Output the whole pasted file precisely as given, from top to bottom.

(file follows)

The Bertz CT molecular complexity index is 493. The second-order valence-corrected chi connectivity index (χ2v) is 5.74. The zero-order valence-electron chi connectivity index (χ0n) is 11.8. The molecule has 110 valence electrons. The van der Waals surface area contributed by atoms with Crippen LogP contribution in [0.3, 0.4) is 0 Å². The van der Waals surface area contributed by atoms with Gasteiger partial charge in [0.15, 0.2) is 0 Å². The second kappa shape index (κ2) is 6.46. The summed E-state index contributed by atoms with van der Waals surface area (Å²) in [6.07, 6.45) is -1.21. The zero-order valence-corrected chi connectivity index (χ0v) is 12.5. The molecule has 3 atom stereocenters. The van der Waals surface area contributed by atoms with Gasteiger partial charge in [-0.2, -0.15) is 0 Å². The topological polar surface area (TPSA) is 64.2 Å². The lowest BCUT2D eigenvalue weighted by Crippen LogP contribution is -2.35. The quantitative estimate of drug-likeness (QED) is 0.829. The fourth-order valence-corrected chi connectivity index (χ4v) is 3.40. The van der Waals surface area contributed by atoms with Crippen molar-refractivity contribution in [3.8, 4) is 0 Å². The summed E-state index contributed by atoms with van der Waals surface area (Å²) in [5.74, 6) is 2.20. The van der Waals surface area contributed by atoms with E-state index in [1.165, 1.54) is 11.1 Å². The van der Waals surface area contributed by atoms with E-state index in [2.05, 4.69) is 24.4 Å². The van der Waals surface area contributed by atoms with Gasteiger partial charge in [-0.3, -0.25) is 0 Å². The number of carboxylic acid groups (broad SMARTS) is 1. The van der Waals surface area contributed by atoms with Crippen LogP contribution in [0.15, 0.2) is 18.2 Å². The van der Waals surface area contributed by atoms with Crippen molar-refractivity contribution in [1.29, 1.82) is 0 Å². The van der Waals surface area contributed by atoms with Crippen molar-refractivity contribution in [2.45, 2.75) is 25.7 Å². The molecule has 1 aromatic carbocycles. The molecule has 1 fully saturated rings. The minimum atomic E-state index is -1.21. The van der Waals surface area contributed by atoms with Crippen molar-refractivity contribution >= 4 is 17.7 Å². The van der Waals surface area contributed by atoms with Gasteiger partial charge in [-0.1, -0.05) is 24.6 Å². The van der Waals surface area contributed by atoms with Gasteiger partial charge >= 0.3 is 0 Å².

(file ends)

The Bertz CT molecular complexity index is 493. The second-order valence-corrected chi connectivity index (χ2v) is 5.74. The zero-order valence-electron chi connectivity index (χ0n) is 11.8. The molecule has 110 valence electrons. The van der Waals surface area contributed by atoms with Crippen LogP contribution in [0.3, 0.4) is 0 Å². The van der Waals surface area contributed by atoms with Gasteiger partial charge in [0.15, 0.2) is 0 Å². The second kappa shape index (κ2) is 6.46. The summed E-state index contributed by atoms with van der Waals surface area (Å²) in [6.07, 6.45) is -1.21. The zero-order valence-corrected chi connectivity index (χ0v) is 12.5. The molecule has 3 atom stereocenters. The van der Waals surface area contributed by atoms with Gasteiger partial charge in [-0.2, -0.15) is 0 Å². The topological polar surface area (TPSA) is 64.2 Å². The lowest BCUT2D eigenvalue weighted by Crippen LogP contribution is -2.35. The quantitative estimate of drug-likeness (QED) is 0.829. The fourth-order valence-corrected chi connectivity index (χ4v) is 3.40. The van der Waals surface area contributed by atoms with Crippen molar-refractivity contribution in [3.8, 4) is 0 Å². The summed E-state index contributed by atoms with van der Waals surface area (Å²) in [5.74, 6) is 2.20. The van der Waals surface area contributed by atoms with E-state index in [1.165, 1.54) is 11.1 Å². The van der Waals surface area contributed by atoms with E-state index in [2.05, 4.69) is 24.4 Å². The van der Waals surface area contributed by atoms with Gasteiger partial charge in [-0.3, -0.25) is 0 Å². The number of carboxylic acid groups (broad SMARTS) is 1. The van der Waals surface area contributed by atoms with Crippen LogP contribution in [0.15, 0.2) is 18.2 Å². The van der Waals surface area contributed by atoms with Crippen molar-refractivity contribution in [1.29, 1.82) is 0 Å². The van der Waals surface area contributed by atoms with Crippen molar-refractivity contribution in [2.45, 2.75) is 25.7 Å². The molecule has 1 aromatic carbocycles. The molecule has 1 fully saturated rings. The minimum atomic E-state index is -1.21. The van der Waals surface area contributed by atoms with Crippen molar-refractivity contribution >= 4 is 17.7 Å². The van der Waals surface area contributed by atoms with Gasteiger partial charge in [-0.1, -0.05) is 24.6 Å². The van der Waals surface area contributed by atoms with Gasteiger partial charge >= 0.3 is 0 Å².